Follow
Share
This question has been closed for answers. Ask a New Question.
Find Care & Housing
concernedsis, does your sister want you to help her full-time or part-time, or to help take her to appointments and get groceries? Are you caregiving material? Not all of us are cut out to do this type of work, and there is nothing wrong with that.

What are you sister's medical issues? I see from your profile it is mobility, anything else? If only mobility, are you young and strong enough to help her move from her bed to a wheelchair then onto the toilet? Or is still able to do the by herself, at this point in time?

Are you a senior citizen yourself? If yes, this will age you very quickly. I was in my late 60's dealing with parents in their 90's. I just couldn't do what they thought I could still do. In their eyes, I was still that 35 yr old lifting weights. The ship sailed a few years back.

My Dad had around the clock caregivers, each doing an 8 hr shift. And that was costing him $20k per month. Then he decided to move into Assisted Living and that cost was less than half what he was paying the caregivers, who were from an Agency, and who were super great :)

So, you have a lot to think about regarding this request.
Helpful Answer (0)
Report

Just say no. She is really out of line asking you, so don't let her put you on the defensive. 
Helpful Answer (0)
Report

Though you can't force her to pay you if she doesn't want to (unless you have a contract, in which can you can force her... in court), she also cannot force you to provide caregiving for free. If you wish to provide free caregiving, that's different. Do so on your own terms. Lots of people choose this path. But if you want to be paid for your services, you have every right to be paid. What you need is a care agreement that spells everything out. You've gotten excellent advice about how to communicate with your sister about what you want. It's important to have these discussions up front to stave off misunderstanding and hard feelings later.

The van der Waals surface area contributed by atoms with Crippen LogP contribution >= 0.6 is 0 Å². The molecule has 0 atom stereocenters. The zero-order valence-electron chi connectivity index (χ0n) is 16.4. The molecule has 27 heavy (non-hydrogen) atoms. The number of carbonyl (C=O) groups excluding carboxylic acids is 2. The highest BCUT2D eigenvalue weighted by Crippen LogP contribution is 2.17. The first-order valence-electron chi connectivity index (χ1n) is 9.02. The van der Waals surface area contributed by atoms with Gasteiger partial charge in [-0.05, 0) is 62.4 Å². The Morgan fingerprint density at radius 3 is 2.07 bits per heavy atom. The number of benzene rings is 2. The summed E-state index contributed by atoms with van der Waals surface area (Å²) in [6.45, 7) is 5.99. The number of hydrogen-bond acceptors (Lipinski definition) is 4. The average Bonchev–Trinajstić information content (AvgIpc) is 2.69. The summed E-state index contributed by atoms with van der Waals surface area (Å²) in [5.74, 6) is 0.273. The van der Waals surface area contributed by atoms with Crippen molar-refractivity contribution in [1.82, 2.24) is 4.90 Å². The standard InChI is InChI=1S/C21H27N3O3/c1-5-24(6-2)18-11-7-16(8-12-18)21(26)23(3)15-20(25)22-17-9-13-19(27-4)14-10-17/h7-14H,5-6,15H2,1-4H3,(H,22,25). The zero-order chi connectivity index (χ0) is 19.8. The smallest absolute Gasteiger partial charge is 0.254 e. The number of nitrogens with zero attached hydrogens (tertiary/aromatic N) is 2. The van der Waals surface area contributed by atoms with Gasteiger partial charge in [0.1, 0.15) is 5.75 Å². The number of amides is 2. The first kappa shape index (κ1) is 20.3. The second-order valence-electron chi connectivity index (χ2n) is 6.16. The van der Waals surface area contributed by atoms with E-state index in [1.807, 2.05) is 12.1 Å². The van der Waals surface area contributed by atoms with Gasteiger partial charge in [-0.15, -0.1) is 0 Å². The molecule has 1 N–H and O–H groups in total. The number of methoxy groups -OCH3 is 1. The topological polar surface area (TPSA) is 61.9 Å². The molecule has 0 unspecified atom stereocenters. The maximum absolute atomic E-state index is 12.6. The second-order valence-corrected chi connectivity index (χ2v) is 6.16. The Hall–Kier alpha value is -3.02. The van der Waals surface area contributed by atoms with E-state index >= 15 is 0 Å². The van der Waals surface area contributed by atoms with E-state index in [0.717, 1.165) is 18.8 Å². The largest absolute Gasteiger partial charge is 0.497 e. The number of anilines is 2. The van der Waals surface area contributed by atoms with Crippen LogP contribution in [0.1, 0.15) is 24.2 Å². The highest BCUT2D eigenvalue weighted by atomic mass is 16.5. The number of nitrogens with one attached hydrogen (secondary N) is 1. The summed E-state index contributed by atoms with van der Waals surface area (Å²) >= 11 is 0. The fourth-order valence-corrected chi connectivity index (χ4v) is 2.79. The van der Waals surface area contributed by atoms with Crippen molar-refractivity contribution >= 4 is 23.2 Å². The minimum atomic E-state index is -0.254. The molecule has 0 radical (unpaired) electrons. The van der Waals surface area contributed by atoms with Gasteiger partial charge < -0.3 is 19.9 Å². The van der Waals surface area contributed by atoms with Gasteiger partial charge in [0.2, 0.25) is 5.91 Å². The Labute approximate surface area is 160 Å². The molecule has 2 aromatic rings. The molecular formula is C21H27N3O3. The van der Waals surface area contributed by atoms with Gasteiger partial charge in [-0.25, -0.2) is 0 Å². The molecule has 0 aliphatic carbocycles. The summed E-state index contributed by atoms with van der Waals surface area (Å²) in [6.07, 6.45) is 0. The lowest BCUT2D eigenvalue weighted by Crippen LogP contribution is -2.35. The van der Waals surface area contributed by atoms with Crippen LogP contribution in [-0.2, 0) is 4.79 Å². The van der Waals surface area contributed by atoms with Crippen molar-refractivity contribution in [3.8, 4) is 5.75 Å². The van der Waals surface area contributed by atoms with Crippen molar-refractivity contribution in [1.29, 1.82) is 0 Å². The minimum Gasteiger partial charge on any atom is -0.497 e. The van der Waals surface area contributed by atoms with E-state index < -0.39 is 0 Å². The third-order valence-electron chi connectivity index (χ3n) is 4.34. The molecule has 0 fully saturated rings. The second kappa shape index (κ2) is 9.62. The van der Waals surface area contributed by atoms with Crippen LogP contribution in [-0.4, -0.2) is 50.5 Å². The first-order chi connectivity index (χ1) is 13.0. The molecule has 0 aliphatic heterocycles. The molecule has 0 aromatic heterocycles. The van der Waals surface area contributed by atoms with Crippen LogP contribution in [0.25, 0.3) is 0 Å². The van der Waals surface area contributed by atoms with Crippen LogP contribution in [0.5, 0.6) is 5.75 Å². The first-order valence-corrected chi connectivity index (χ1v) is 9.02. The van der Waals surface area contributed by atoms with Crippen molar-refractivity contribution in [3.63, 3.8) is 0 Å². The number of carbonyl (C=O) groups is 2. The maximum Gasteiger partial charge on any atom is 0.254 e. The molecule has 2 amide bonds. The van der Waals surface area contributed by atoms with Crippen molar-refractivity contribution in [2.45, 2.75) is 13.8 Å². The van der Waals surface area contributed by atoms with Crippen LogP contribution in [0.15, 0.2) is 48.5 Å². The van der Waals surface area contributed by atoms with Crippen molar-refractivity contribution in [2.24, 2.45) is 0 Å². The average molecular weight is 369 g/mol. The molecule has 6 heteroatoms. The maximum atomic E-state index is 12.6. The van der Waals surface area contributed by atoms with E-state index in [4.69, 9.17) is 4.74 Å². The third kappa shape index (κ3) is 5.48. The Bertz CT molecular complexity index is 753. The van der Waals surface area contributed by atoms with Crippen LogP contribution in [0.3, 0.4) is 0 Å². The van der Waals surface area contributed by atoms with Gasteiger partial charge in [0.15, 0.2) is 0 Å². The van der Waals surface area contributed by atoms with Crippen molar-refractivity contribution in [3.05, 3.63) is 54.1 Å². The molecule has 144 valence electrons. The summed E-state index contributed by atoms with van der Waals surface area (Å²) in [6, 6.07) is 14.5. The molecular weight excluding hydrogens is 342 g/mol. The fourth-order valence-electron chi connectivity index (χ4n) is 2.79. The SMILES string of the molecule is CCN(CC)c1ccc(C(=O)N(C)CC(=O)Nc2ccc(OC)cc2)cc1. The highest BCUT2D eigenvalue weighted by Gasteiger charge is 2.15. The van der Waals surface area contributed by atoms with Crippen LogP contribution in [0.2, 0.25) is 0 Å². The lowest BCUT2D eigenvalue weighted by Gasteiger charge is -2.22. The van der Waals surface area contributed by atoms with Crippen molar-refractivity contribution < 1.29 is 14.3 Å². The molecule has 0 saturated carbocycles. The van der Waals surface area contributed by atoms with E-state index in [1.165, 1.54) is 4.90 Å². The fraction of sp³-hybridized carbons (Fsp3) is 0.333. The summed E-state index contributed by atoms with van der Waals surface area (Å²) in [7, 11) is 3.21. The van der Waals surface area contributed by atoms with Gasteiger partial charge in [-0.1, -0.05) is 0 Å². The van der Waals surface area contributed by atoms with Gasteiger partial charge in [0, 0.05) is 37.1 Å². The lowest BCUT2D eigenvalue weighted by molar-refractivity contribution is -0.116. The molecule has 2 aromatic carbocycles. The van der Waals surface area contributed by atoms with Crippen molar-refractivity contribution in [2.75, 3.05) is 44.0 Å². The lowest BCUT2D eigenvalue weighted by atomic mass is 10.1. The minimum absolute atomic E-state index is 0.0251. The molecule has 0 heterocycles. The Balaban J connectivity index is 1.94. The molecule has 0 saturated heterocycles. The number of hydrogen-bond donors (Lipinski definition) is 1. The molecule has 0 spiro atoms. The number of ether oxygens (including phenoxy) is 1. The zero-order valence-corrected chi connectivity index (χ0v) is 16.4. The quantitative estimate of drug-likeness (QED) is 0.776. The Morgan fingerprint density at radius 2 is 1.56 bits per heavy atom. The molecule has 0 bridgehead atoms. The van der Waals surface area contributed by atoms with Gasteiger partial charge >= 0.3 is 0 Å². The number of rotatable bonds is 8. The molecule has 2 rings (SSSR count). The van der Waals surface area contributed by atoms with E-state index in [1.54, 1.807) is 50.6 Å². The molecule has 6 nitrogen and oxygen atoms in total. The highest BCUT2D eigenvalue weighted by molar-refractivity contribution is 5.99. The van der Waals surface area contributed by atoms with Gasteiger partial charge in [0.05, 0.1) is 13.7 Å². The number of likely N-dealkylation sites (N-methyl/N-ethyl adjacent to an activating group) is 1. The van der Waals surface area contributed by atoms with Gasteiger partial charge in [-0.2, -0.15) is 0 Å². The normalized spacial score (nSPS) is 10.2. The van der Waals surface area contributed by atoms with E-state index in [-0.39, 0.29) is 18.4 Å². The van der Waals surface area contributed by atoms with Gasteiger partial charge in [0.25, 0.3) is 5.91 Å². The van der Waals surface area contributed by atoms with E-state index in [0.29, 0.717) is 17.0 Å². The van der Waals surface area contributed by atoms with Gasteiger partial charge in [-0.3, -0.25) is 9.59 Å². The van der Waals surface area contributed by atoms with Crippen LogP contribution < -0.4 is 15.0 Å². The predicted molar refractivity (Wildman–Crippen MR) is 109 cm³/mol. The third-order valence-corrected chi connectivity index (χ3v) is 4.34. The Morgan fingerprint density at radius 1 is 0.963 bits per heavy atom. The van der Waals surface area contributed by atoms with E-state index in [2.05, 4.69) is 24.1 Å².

Helpful Answer (0)
Report

Concerned, are you saying that you don't want to be her caregiver, or are you saying that you will do it if you get paid?

In either situation, make sure that your answer ( chosen from the many terrific examples provided) is short, clear and understood by sis. Don't waffle, don't try to soften the message.
Helpful Answer (2)
Report

Pick which ever seems to fit:

"Oh, I couldn't possibly do that. Would you like me to help you find a reputable aide?"

"Sister dear, I really enjoy your company. But if I am to be your caregiver I will need to be financially compensated."

"No, I'm not in a position to take an unpaid job. I need to prepare for my own old age."

"Are you out of your mind? You expect me to serve you, after all the rotten things you've done to me. Not on you life!"

"If I worked for an agency I would get paid, and they would add on their fees to the bill. We can cut out the middleman and you can save some money!"

"I love you dearly, Sister, but I can't afford to work without getting paid."

"I'm so flattered that you want me to be your caregiver! Let's talk about how we'll handle the payments and taxes and stuff."

But really, I'll bet it is not words you are looking for. It is some encouragement, perhaps? Confirmation that you should get paid? Yes, you certainly should be paid. And you can certainly tell your sister that directly. That may be a new experience after all these years of being the younger sister, but you certainly can summon up your courage and just do it!

I'm not sure what you mean by "legally" get her to pay, but I certainly advise you against taking any illegal actions :-)

Once the two of you settle on an amount and what your duties are, that should be written up in a care agreement. Look up this topic for explanations of such agreements. And this might be something to print out and discuss with your sister:
How to Compensate a Family Member for Providing Care
Helpful Answer (5)
Report

By saying no. Or no thank you, if you want to give her the polite version.

Of course, that feels a little too simple. Your sister wants you to be her caregiver, and has no plans to pay you any compensation for your time or trouble. Well, she can want whatever she likes - but why would you feel obliged to comply? Are you having trouble refusing, for some reason?
Helpful Answer (5)
Report

This question has been closed for answers. Ask a New Question.